Oral candidiasis (thrush)

Oral candidiasis (thrush)

Chris Schach

Author Bio -

 

Key Points
*Skin condition which typically affects the mouth and tongue, though it may affect the lips or throat
*Caused by an infection of the yeast Candida
*Typically consists of white patches on the interior of the mouth, though it presents differently in many cases

Oral candidiasis (Thrush) is a skin condition which usually affects the mouth, but may appear in other areas depending on the subtype of the condition. It typically consists of white patches on the interior of the mouth, though again, it may present differently depending on the subtype. Candidiasis infection may be acute or chronic in nature. Subtypes and their symptoms include acute pseudomembranous candidiasis (white patches on gums, tongue and mouth, which may peel), acute atrophic candidiasis (shiny, red patches on the tongue which are smooth and accompanied by pain), chronic atrophic candidiasis (typically affects those with dentures, underlying gums are swollen accompanied by pain), angular cheilitis (sides of the mouth are split, red and painful), chronic mucocutaneous candidiasis (similar in appearance to acute pseudomembranous candidiasis), and median rhomboid glossitis (inflamed area in the shape of a diamond on the tongue). Additionally, the condition may develop as a secondary infection in other skin disorders, including lichen planus or migratory glossitis. In severe cases, the condition may spread down the esophagus.

Oral candidiasis (Thrush) is caused by an infection of the yeast Candida, and typically occurs when the number of yeast cells in the affected area increase. Many factors may contribute to its development, including age (more common in infants and the elderly), underlying medical conditions, chronic mouth dryness (often attributed to disease or medication), dentures, smoking, mouth trauma, vitamin or mineral deficiency, and use of corticosteroid inhalants.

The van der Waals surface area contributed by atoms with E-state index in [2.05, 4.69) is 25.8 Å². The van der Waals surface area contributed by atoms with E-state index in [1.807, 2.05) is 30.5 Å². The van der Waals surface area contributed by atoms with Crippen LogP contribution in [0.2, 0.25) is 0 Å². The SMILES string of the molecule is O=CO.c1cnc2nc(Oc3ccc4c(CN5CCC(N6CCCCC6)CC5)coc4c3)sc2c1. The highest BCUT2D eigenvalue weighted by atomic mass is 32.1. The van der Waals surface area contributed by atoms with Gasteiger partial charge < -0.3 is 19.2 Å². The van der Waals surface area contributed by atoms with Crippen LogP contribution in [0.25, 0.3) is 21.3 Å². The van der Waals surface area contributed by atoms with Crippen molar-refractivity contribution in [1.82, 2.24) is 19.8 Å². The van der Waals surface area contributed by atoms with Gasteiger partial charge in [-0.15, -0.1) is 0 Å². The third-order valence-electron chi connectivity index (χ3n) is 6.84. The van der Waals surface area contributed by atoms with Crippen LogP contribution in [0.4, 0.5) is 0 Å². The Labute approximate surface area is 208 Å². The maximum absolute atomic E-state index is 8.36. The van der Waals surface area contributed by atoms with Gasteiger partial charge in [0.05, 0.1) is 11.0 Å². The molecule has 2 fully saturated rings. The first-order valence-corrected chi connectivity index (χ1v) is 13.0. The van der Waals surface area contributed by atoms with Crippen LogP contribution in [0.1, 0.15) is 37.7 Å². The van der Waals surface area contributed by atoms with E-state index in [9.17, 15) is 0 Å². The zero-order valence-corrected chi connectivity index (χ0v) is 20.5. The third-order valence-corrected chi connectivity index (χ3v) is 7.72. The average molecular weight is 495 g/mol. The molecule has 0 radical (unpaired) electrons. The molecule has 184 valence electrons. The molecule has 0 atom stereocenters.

Differential Diagnosis (Other conditions with similar appearance)
Aphthous ulcers
Herpes simplex Virus Infection
Blastomycosis
Histiocytosis
Candidiasis
Human immunodeficiency virus Infection
Cytomegalovirus Infection
Lymphohistiocytosis
Diphtheria
Pharyngitis
Echovirus
Syphilis
Enteroviral Infections
Esophagitis

Diagnosis
Key Points
*Diagnosis based on characteristic appearance of the affected area
*Cultures will be taken to confirm diagnosis and rule out other conditions

Oral candidiasis (Thrush) is typically diagnosed based on the characteristic appearance of the affected area. Cultures of the affected area will be taken to confirm the diagnosis and to rule out other, similar appearing conditions.

Treatment
*Treatment of singular infections often consists of antifungal medications
*If an underlying disorder is present, treatment of that disorder may help to resolve the condition

Oral candidiasis is typically treated with the administration of antifungal medications in various forms, usually prescription mouthwashes. Gentian violet preparations are also effective at combating the disorder. In cases where an underlying disorder is present, treatment of that disorder may help to resolve the condition.

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